Reliance Industries has been the biggest wealth creator over 2014-19, according to the Motilal Oswal 24th Annual Wealth Creation Study 2019, which was released on Wednesday.
Reliance Industries has been the biggest wealth creator over 2014-19, according to the Motilal Oswal 24th Annual Wealth Creation Study 2019, which was released on Wednesday. According to the report, the top 100 wealth creators created Rs. 49 lakh crore of wealth during 2014-19, while five of the biggest wealth creators were from the financial sector.
While Reliance Industries is the biggest wealth creator after a gap of seven years, Indiabulls Ventures is the fastest wealth creator for the second time in a row. On the other hand, Bajaj Finance has the unique distinction of being in the top 10 biggest as well as fastest wealth creators. IndusInd Bank has emerged the most consistent wealth creator by recording the highest price CAGR of 49% over the 10-year period 2009 to 2019, ahead of Pidilite Industries, which delivered 40%.
HDFC Bank was at second spot followed by TCS and HUL. Kotak Mahindra, Bajaj Finance and Infosys were some other companies that featured among the top 10 wealth creators. Financial sector companies topped wealth creation, whereas telecom sector companies performed poorly with only one company successfully creating wealth.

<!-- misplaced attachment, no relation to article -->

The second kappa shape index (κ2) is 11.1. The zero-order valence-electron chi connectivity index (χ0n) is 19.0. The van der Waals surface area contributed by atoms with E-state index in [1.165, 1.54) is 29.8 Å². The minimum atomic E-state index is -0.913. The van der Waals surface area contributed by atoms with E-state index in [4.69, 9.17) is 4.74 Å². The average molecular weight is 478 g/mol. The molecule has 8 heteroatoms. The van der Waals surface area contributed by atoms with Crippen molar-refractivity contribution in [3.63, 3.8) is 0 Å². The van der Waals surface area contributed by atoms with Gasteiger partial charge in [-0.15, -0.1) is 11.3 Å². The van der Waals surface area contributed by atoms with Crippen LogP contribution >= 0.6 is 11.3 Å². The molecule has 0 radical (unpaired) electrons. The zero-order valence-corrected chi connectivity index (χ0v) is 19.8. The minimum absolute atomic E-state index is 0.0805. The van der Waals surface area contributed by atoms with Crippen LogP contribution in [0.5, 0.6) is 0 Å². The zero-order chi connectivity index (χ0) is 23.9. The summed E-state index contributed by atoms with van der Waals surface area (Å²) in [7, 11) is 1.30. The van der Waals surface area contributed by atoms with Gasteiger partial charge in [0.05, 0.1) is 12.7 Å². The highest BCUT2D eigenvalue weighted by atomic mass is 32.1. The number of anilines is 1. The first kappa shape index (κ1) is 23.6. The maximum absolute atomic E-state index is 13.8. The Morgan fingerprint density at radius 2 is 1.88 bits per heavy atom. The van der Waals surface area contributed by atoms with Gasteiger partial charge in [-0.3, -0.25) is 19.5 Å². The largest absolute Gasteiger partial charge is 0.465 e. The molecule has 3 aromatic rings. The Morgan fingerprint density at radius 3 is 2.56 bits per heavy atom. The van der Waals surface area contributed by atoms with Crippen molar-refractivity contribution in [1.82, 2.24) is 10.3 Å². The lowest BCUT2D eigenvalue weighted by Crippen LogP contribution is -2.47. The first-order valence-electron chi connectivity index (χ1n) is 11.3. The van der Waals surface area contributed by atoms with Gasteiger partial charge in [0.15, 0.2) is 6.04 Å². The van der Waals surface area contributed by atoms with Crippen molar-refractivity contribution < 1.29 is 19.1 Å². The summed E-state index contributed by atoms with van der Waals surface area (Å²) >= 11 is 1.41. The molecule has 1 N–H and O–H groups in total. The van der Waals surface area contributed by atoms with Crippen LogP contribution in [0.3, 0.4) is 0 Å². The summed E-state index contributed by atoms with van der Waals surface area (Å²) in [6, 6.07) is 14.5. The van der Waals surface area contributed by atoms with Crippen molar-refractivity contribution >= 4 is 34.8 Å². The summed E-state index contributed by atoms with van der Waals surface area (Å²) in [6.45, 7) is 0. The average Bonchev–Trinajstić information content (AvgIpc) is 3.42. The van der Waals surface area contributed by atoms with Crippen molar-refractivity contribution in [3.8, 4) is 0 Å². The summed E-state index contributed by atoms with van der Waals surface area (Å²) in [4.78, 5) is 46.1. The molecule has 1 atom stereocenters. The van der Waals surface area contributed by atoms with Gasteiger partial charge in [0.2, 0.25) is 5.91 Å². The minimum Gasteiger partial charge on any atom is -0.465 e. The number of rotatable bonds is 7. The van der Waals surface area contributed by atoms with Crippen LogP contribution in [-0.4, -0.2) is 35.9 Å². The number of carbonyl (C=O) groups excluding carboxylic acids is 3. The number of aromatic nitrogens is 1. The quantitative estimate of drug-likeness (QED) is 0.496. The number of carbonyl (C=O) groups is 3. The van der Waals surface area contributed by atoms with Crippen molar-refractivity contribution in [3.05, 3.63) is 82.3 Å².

Vodafone Idea was the biggest wealth destructor followed by Tata Motors, ONGC and Sun Pharma. Reliance Communication, Adani Enterprises and Reliance Power also featured in the list of wealth destructors. Given the corporate governance issue faced by Indian companies in the last few years, this study attempts to gain some insights into management integrity. Motilal Oswal’s approach to equity investing is called ‘QGLP’ (Quality, Growth, Longevity, reasonable Price). QGL is the value component, which is then juxtaposed with P i.e. reasonable Price. The recent past wealth creation studies have probed into various aspects of QGLP. This study attempts to gain some insights into management integrity.
The report states that management integrity typically gets compromised when a weak board of directors fails to challenge the senior management on issues like accounting policy, related-party transactions, senior management compensation, etc. Other conditions are when there are management teams, devoid of checks and balances, invariably led by an alpha leader who takes all major corporate decisions and auditors lacking objectivity, independence and due diligence.
“Auditors must be made more accountable to minority shareholders to avoid Sharp Practices by the management. As an investor, have a forensic mindset to get management’s explanation for all the perceived Sharp Practices. Finally, interact with various stakeholders — customers, employees, suppliers, competitors, etc — till you arrive at that moment of Management Integrity,” said the report. Sharp practices may be defined as “ways of behaving, especially in business, that are dishonest but not illegal”.
There are 19 companies such as SBI, ITC and L&T, among others, that created enough wealth to qualify among the 100 biggest wealth creators, but failed to make it to the final list as their stock return CAGR was lower than the Sensex, which was 11.6% during 2014-19.